• We got our green chile, roasted it, and peeled it. Delicious! I only ordered 10lbs of medium this year. Much better idea!
  • We went on an interesting outing to the Colvin Run Mill. I  was really impressed with the park and how much you could learn about old time milling operations in such a short time.

A working water wheel mill.


Day Trip to Montgomery August 2, 2017

Tuesday we took a day trip to Montgomery (about 1.5 hours southeast of Birmingham). As we drove, we could tell it was getting more southern, and we were enjoying the scenery, and feeling super-lucky that we hit Alabama in early August at dry, cooler than usual temperatures!

Our plan was in flux (when isn’t it!?) and so we did the Rosa Parks Museum first. It was fascinating! Harlan had a hard time with the video at the beginning, so I took him out. Then I went back in when the group had moved on, and I got to read the stuff in that room. A few things I learned: the bus boycott was sort of a test case for non-violent activism and pressure, Black travelers had a green book that would tell them where they’d be allowed to buy gas, and get a bite to eat (I was horrified thinking of traveling with a family and not knowing if you’d be able to buy gas), and white insurance companies retaliated against the bus boycotters by changing insurance policies on cars to prevent carpooling and church shuttle wagons. The museum sits on the place where Rosa Parks was arrested.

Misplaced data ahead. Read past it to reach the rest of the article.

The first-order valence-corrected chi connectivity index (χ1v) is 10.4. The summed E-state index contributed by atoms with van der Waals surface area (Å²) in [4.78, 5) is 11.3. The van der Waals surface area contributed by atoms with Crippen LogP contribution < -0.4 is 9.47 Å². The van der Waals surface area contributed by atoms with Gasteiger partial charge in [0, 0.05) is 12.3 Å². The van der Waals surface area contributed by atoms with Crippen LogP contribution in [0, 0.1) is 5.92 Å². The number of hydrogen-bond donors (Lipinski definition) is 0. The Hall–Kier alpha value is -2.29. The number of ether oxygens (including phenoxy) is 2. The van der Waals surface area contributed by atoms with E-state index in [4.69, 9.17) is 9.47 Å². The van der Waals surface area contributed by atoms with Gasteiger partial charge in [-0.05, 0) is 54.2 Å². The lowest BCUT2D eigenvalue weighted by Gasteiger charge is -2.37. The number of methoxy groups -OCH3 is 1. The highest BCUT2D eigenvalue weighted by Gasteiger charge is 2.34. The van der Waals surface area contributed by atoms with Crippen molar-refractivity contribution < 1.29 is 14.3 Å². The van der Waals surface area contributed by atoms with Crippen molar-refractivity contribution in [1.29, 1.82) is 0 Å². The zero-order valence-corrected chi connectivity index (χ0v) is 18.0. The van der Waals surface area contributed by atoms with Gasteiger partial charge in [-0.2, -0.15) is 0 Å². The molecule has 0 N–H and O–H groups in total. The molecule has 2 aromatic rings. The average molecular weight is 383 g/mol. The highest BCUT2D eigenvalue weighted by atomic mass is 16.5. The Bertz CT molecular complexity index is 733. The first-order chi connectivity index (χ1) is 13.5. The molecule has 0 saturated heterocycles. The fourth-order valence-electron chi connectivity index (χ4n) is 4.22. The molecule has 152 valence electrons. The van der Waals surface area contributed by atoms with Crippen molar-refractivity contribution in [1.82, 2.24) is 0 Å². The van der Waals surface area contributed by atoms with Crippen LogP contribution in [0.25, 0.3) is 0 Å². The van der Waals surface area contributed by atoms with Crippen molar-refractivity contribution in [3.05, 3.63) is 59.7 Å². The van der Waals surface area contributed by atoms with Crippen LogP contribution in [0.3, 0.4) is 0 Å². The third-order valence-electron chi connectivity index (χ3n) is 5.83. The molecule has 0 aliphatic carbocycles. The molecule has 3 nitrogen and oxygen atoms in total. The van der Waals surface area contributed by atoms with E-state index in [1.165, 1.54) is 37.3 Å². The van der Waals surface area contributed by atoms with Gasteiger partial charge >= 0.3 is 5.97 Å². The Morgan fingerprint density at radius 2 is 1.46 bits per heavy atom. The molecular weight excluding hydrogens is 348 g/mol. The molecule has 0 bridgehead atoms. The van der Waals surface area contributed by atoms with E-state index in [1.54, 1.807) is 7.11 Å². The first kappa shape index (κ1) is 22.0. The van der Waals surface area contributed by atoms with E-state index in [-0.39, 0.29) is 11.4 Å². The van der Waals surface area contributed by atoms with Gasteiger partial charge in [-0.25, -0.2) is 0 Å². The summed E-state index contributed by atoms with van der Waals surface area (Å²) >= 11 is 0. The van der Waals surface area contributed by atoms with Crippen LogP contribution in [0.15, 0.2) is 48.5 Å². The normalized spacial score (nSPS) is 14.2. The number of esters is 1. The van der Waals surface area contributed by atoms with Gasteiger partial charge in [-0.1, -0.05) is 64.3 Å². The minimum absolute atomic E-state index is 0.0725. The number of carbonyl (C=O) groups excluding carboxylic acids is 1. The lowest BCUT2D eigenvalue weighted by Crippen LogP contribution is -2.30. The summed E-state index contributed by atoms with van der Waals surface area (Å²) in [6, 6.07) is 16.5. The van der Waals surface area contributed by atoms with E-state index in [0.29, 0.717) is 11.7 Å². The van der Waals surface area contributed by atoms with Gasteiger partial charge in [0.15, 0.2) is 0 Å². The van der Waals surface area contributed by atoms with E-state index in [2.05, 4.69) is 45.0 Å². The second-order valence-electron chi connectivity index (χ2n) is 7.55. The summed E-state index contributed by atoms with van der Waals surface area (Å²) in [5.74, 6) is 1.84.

Porter stands with the statue of Rosa Parks.

We spent an hour at the museum and it went by really quickly. Then, we tried to visit the Dexter Ave Parsonage Museum where Martin Luther King, Jr. lived while the Montgomery bus boycott was happening. One thing we discovered in Montgomery is that most places are actual tours to lead you through a place. I like that and I think that we learn more with a guide, but Harlan is so difficult to manage in enclosed spaces that it sometimes isn’t feasible for us. Instead of doing the tour, we visited the meditation garden and had a snack. Then we were kind of at loose ends, as the other places we’d thought to go weren’t open yet.

Patrick said, “Well, what about the Capitol building.” That seemed like a good idea, and it was close by. We went there and discovered the Dexter Ave King Memorial Church. That was our first amazing find of the day. We walked in, and there was already a tour going, so we couldn’t join in, but a wonderful woman took us all over the downstairs of the church, and invited the boys to sit at Dr. King’s desk, look at his phone and typewriter, and then she took us up to the sanctuary where he gave sermons from 1954-1960. She said the organist at the church today is the same organist from the 1950s! We enjoyed this experience so much, and this is what a personable tour guide can do. She also felt mission to spread the message and love, I believe.

They think they might be the only one’s at school who’ve sat at Dr. King’s desk!